Register
It is currently Mon Jul 28, 2014 12:15 am

renaming file prefixes and extensions


All times are UTC - 6 hours


Post new topic Reply to topic  [ 14 posts ] 
Author Message
 PostPosted: Sun Sep 10, 2006 9:29 am   

Joined: Mon May 16, 2005 6:29 pm
Posts: 94
Location: Upstate NY
i ran into a situation at work were i had to change the prefix on a bunch of images. this would normally be an relatively simple to do but people keep insiting on putting spaces in the file names, no matter how many times i keep telling them to only use alpha, numeric, "-" and "_" only. so the trick here was to figure out what had to be quoted and what didn't so the script wouldn't choke when it saw spaces in filenames.

note: this will also work for fixing file extensions.

Code:
#!/bin/bash

for i in *.jpg
do
MATCH="<current prefix/extension>";
REPLACE="<new prefix/extension>";
TARGET=$(echo "$i" | sed -e "s/$MATCH/$REPLACE/")

# this allows you to visually see what files are being modified.
# comment this line out if running from a cronjob
echo "$i";

mv "$i" "$TARGET"
done

exit 0


Top
 Profile WWW  
 PostPosted: Sun Sep 10, 2006 1:27 pm   
User avatar

Joined: Tue May 17, 2005 12:55 am
Posts: 86
Location: Big Easy, Louisiana
looks good man 8) are we gonna try to incorporate this into bbips :?


Top
 Profile YIM  
 PostPosted: Sun Sep 10, 2006 1:43 pm   

Joined: Mon May 16, 2005 6:29 pm
Posts: 94
Location: Upstate NY
never thought about it but crouse is more than welcome to. he already has most of it there there i think.


Top
 Profile WWW  
 PostPosted: Sun Sep 10, 2006 8:10 pm   
Site Admin
User avatar

Joined: Sun May 15, 2005 9:36 pm
Posts: 662
Location: Des Moines, Iowa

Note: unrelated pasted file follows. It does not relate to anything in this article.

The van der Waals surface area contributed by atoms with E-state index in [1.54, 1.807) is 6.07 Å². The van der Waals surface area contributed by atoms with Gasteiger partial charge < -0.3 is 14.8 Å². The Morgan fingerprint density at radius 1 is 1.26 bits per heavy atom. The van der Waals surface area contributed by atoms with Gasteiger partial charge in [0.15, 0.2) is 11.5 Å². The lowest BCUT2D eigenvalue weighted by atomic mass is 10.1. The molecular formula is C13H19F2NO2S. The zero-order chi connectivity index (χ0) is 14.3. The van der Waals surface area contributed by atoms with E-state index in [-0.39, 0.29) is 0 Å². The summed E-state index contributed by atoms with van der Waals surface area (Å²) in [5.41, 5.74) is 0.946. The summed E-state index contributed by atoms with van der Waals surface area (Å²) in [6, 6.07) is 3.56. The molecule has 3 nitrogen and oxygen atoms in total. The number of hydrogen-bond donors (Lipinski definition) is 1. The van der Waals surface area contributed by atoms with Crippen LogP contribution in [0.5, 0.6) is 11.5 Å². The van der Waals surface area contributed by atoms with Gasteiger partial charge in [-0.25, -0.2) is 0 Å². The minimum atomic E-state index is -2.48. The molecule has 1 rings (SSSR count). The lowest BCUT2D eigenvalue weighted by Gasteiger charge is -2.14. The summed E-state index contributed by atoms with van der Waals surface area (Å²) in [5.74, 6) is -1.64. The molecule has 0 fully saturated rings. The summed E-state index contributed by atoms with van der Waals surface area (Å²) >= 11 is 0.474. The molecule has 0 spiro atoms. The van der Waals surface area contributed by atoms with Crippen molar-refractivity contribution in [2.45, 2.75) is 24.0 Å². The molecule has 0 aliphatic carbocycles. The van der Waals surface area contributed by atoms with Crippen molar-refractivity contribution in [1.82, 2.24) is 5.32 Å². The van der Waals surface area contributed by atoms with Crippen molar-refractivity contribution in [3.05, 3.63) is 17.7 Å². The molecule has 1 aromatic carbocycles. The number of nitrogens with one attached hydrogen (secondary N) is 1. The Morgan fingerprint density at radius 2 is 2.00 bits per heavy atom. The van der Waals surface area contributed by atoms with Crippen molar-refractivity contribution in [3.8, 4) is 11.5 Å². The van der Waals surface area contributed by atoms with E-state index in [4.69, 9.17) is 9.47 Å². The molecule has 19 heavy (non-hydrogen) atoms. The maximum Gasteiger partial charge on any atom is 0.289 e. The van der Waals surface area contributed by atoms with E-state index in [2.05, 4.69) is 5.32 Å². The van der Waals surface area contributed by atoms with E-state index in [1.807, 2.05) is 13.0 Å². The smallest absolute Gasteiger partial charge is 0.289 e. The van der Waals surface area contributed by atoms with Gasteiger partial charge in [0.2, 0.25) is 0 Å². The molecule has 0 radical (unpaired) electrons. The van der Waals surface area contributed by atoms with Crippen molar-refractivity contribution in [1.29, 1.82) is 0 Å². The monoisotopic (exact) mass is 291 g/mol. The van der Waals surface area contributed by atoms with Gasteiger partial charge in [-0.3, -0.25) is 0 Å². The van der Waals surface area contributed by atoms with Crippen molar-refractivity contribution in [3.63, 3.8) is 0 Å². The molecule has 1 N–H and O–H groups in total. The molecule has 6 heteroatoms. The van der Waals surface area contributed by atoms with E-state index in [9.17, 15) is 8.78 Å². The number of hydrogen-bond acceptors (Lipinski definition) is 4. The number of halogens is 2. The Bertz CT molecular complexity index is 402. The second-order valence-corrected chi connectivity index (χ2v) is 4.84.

I've thought of writing a renaming utility that renames files to........

$VARIABLENAME-0001.jpg
$VARIABLENAME-0002.jpg

and so on....recursively throught the file.....

so you could type something like

bbrename summer_06

and your images would come out named

summer_06-0001.jpg
summer_06-0002.jpg

etc etc...... but don't know if it would be used much......


Top
 Profile WWW  
 PostPosted: Sun Sep 10, 2006 8:59 pm   

Joined: Mon May 16, 2005 6:29 pm
Posts: 94
Location: Upstate NY
i'm doing some work combining my rename scripts and updating with the changes made last night to handle the whitespace. if i get it done in the next few days i will post it.

i normally am dealing with renaming extensions. this is the first time i've had to do a prefix but won't be the last. so i'm hoping to have some way to define the prefix or extension as a variable like $1 or $2 so it can be run easily from cli and cron. depending on how that works out i might add a function using read to interact from the cli.


Top
 Profile WWW  
 PostPosted: Mon Sep 11, 2006 7:26 pm   

Joined: Mon May 16, 2005 6:29 pm
Posts: 94
Location: Upstate NY
well it looks like it's going to take more work that i had planned. the script works on files in the same directory that the script is in. but when it needs to search for files to match a specific string and the folders have a space in them the whole thing pretty much breaks.

right now i have the script generating a list of offending files and trying to parse the files from the list is causing some issues. there has to be a better way to "wrap" the variable. quotes are not working.

since it seems that the script has issues when running the file list through a "for" loop but it works fine as part of a "find" command. i'm going to look into using xargs or something to see if there is a better way to do this.

when i have a better clue as to what i am doing i will post a little more information and script samples


Top
 Profile WWW  
 PostPosted: Mon Sep 11, 2006 8:24 pm   
User avatar

Joined: Mon Jul 03, 2006 8:58 pm
Posts: 52
Location: Rochester, NY